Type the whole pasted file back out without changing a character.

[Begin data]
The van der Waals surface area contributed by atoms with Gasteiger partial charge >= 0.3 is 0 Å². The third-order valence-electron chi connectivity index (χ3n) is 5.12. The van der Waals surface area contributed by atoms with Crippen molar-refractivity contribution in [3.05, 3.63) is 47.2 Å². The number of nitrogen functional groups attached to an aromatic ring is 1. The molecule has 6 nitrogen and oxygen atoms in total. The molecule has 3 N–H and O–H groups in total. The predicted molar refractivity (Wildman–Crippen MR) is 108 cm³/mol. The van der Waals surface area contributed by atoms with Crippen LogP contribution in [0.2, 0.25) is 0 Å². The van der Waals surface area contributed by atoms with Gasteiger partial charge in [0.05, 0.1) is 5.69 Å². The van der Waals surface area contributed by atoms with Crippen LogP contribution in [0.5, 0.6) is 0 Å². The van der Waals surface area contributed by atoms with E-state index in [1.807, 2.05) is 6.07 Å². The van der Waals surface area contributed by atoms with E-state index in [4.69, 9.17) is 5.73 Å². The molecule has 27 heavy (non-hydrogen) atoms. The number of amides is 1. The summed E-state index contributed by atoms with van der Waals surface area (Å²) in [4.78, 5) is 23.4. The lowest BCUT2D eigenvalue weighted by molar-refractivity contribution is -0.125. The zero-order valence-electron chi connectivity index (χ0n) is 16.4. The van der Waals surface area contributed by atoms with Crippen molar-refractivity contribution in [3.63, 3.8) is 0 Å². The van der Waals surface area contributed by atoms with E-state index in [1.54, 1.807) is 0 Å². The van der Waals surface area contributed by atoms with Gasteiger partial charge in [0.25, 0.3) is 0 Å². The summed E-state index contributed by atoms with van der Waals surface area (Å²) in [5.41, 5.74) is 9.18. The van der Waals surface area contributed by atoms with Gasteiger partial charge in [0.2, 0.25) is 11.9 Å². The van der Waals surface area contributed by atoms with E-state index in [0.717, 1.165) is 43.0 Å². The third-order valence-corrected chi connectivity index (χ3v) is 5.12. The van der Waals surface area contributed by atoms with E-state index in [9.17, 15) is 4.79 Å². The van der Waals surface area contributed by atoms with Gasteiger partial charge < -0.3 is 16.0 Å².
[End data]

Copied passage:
The van der Waals surface area contributed by atoms with Gasteiger partial charge >= 0.3 is 0 Å². The third-order valence-electron chi connectivity index (χ3n) is 5.12. The van der Waals surface area contributed by atoms with Crippen molar-refractivity contribution in [3.05, 3.63) is 47.2 Å². The number of nitrogen functional groups attached to an aromatic ring is 1. The molecule has 6 nitrogen and oxygen atoms in total. The molecule has 3 N–H and O–H groups in total. The predicted molar refractivity (Wildman–Crippen MR) is 108 cm³/mol. The van der Waals surface area contributed by atoms with Crippen LogP contribution in [0.2, 0.25) is 0 Å². The van der Waals surface area contributed by atoms with Gasteiger partial charge in [0.05, 0.1) is 5.69 Å². The van der Waals surface area contributed by atoms with Crippen LogP contribution in [0.5, 0.6) is 0 Å². The van der Waals surface area contributed by atoms with E-state index in [1.807, 2.05) is 6.07 Å². The van der Waals surface area contributed by atoms with E-state index in [4.69, 9.17) is 5.73 Å². The molecule has 27 heavy (non-hydrogen) atoms. The number of amides is 1. The summed E-state index contributed by atoms with van der Waals surface area (Å²) in [4.78, 5) is 23.4. The lowest BCUT2D eigenvalue weighted by molar-refractivity contribution is -0.125. The zero-order valence-electron chi connectivity index (χ0n) is 16.4. The van der Waals surface area contributed by atoms with Crippen molar-refractivity contribution in [3.63, 3.8) is 0 Å². The van der Waals surface area contributed by atoms with E-state index in [1.54, 1.807) is 0 Å². The van der Waals surface area contributed by atoms with Gasteiger partial charge in [0.25, 0.3) is 0 Å². The summed E-state index contributed by atoms with van der Waals surface area (Å²) in [5.41, 5.74) is 9.18. The van der Waals surface area contributed by atoms with Gasteiger partial charge in [0.2, 0.25) is 11.9 Å². The van der Waals surface area contributed by atoms with E-state index in [0.717, 1.165) is 43.0 Å². The third-order valence-corrected chi connectivity index (χ3v) is 5.12. The van der Waals surface area contributed by atoms with E-state index in [9.17, 15) is 4.79 Å². The van der Waals surface area contributed by atoms with Gasteiger partial charge < -0.3 is 16.0 Å².